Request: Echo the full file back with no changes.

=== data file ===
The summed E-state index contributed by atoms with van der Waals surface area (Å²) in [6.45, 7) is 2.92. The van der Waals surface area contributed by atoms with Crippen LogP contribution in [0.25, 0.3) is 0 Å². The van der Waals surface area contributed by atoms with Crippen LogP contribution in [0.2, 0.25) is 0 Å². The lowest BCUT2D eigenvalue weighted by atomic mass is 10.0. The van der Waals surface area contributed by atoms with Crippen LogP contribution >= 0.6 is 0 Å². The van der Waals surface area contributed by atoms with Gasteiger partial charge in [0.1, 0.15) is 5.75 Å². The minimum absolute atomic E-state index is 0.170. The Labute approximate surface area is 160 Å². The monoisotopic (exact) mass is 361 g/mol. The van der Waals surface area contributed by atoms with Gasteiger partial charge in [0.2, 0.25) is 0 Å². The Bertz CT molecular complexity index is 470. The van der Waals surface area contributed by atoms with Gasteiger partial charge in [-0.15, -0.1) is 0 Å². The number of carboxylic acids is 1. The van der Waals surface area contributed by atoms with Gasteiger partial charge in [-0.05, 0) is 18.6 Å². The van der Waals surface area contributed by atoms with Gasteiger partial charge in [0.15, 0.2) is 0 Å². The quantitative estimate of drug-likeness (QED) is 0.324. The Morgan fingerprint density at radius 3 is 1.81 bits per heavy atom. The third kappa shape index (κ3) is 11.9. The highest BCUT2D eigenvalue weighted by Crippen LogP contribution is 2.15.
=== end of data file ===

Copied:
The summed E-state index contributed by atoms with van der Waals surface area (Å²) in [6.45, 7) is 2.92. The van der Waals surface area contributed by atoms with Crippen LogP contribution in [0.25, 0.3) is 0 Å². The van der Waals surface area contributed by atoms with Crippen LogP contribution in [0.2, 0.25) is 0 Å². The lowest BCUT2D eigenvalue weighted by atomic mass is 10.0. The van der Waals surface area contributed by atoms with Crippen LogP contribution >= 0.6 is 0 Å². The van der Waals surface area contributed by atoms with Gasteiger partial charge in [0.1, 0.15) is 5.75 Å². The minimum absolute atomic E-state index is 0.170. The Labute approximate surface area is 160 Å². The monoisotopic (exact) mass is 361 g/mol. The van der Waals surface area contributed by atoms with Gasteiger partial charge in [0.2, 0.25) is 0 Å². The Bertz CT molecular complexity index is 470. The van der Waals surface area contributed by atoms with Gasteiger partial charge in [-0.15, -0.1) is 0 Å². The number of carboxylic acids is 1. The van der Waals surface area contributed by atoms with Gasteiger partial charge in [-0.05, 0) is 18.6 Å². The van der Waals surface area contributed by atoms with Gasteiger partial charge in [0.15, 0.2) is 0 Å². The quantitative estimate of drug-likeness (QED) is 0.324. The Morgan fingerprint density at radius 3 is 1.81 bits per heavy atom. The third kappa shape index (κ3) is 11.9. The highest BCUT2D eigenvalue weighted by Crippen LogP contribution is 2.15.